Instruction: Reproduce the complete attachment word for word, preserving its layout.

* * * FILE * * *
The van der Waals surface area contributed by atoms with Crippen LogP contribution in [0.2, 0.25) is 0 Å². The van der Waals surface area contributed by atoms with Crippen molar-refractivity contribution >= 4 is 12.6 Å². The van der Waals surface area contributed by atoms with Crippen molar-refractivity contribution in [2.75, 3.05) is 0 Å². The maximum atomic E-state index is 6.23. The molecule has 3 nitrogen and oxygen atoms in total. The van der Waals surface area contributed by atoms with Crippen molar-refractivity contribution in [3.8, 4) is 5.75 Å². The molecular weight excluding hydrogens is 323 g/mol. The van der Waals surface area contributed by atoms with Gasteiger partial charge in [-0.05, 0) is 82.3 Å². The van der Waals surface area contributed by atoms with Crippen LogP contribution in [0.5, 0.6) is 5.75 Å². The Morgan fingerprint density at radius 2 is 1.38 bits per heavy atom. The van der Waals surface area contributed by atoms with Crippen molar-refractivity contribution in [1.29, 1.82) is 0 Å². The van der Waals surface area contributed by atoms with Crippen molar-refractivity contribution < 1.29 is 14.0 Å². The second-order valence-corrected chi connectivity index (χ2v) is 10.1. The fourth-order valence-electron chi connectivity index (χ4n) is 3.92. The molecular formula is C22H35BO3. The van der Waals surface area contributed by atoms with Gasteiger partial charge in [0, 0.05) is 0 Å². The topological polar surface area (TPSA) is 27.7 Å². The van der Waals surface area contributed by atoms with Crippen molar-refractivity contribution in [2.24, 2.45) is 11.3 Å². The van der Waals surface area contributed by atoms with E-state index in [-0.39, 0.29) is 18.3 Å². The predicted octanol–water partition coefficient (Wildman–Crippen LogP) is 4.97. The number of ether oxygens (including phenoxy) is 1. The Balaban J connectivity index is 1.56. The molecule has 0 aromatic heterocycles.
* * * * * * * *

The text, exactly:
The van der Waals surface area contributed by atoms with Crippen LogP contribution in [0.2, 0.25) is 0 Å². The van der Waals surface area contributed by atoms with Crippen molar-refractivity contribution >= 4 is 12.6 Å². The van der Waals surface area contributed by atoms with Crippen molar-refractivity contribution in [2.75, 3.05) is 0 Å². The maximum atomic E-state index is 6.23. The molecule has 3 nitrogen and oxygen atoms in total. The van der Waals surface area contributed by atoms with Crippen molar-refractivity contribution in [3.8, 4) is 5.75 Å². The molecular weight excluding hydrogens is 323 g/mol. The van der Waals surface area contributed by atoms with Gasteiger partial charge in [-0.05, 0) is 82.3 Å². The van der Waals surface area contributed by atoms with Crippen LogP contribution in [0.5, 0.6) is 5.75 Å². The Morgan fingerprint density at radius 2 is 1.38 bits per heavy atom. The van der Waals surface area contributed by atoms with Crippen molar-refractivity contribution in [1.29, 1.82) is 0 Å². The van der Waals surface area contributed by atoms with Crippen molar-refractivity contribution < 1.29 is 14.0 Å². The second-order valence-corrected chi connectivity index (χ2v) is 10.1. The fourth-order valence-electron chi connectivity index (χ4n) is 3.92. The molecular formula is C22H35BO3. The van der Waals surface area contributed by atoms with Gasteiger partial charge in [0, 0.05) is 0 Å². The topological polar surface area (TPSA) is 27.7 Å². The van der Waals surface area contributed by atoms with Crippen molar-refractivity contribution in [2.24, 2.45) is 11.3 Å². The van der Waals surface area contributed by atoms with E-state index in [-0.39, 0.29) is 18.3 Å². The predicted octanol–water partition coefficient (Wildman–Crippen LogP) is 4.97. The number of ether oxygens (including phenoxy) is 1. The Balaban J connectivity index is 1.56. The molecule has 0 aromatic heterocycles.